Lung cancer improvements lead overall drop in U.S. cancer death rate

Kentucky had the highest lung-cancer mortality rate in the nation from 2013-2017, although the rate is falling.

The rate of deaths from cancer is falling in the United States, with a dramatic drop in the lung cancer death rate leading the improvement, the American Cancer Society reported recently.

Kentucky had the highest lung-cancer mortality rate in the nation from 2013-2017, although the rate is falling, according to the study.

According to the report, cancer death rates peaked in 1991, then began a progressive decline which continues today at an impressive rate. From 2016 to 2017 the U.S. experienced its largest-ever single-year cancer mortality rate drop — 2.2%.

From 2012 to 2016, Kentucky’s lung cancer mortality rate was 84.5% for men and 52.2% among women. Those numbers dropped to 80.8% for men and 50.6% for women from 2013 to 2017.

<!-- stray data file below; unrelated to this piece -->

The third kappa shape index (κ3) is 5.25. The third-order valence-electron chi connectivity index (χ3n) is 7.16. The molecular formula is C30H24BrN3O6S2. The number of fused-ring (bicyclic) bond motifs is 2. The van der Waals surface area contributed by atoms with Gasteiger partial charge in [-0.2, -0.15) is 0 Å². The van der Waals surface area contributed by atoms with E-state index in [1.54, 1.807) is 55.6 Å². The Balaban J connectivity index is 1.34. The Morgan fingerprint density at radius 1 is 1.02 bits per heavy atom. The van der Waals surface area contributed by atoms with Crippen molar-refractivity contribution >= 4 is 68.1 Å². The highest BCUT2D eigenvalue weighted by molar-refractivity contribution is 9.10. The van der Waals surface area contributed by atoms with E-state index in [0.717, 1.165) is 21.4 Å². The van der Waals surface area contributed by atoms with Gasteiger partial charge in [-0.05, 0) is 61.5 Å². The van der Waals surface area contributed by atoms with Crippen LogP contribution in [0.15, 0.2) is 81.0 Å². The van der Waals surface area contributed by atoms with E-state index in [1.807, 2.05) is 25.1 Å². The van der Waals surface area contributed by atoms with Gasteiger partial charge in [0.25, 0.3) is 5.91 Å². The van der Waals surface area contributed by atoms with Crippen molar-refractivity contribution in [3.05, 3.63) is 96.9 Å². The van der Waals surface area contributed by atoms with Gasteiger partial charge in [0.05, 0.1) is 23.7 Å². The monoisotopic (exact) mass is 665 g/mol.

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“To see these marked decreases in mortality is really unbelievable,” said Joseph M. Flynn, D.O., MPH, FACP, chief administrative officer of Norton Medical Group and physician-in-chief, Norton Cancer Institute.

Physicians attribute the decrease in lung cancer death rates to improved treatment options and decreases in smoking with the help of smoking cessation classes.

“It used to be that lung cancer was treated primarily with toxic chemotherapy,” Dr. Flynn said. “Now, we here at Norton Cancer Institute are seeing great success with targeted therapies, such as immunotherapy, and also work to advance our understanding of this disease through a number of other treatment options through our drug trials.”

Early detection through lung cancer screenings also plays a role. A low-dose computed tomography (CT ) scan for at-risk patients establishes a baseline, and repeated follow-ups can detect any concerning spots early. Dr. Flynn says that of the patients screened for lung cancer, 60 to 80 percent are caught early stage. “These numbers are very promising, but we still have much work to do,” Dr. Flynn said.

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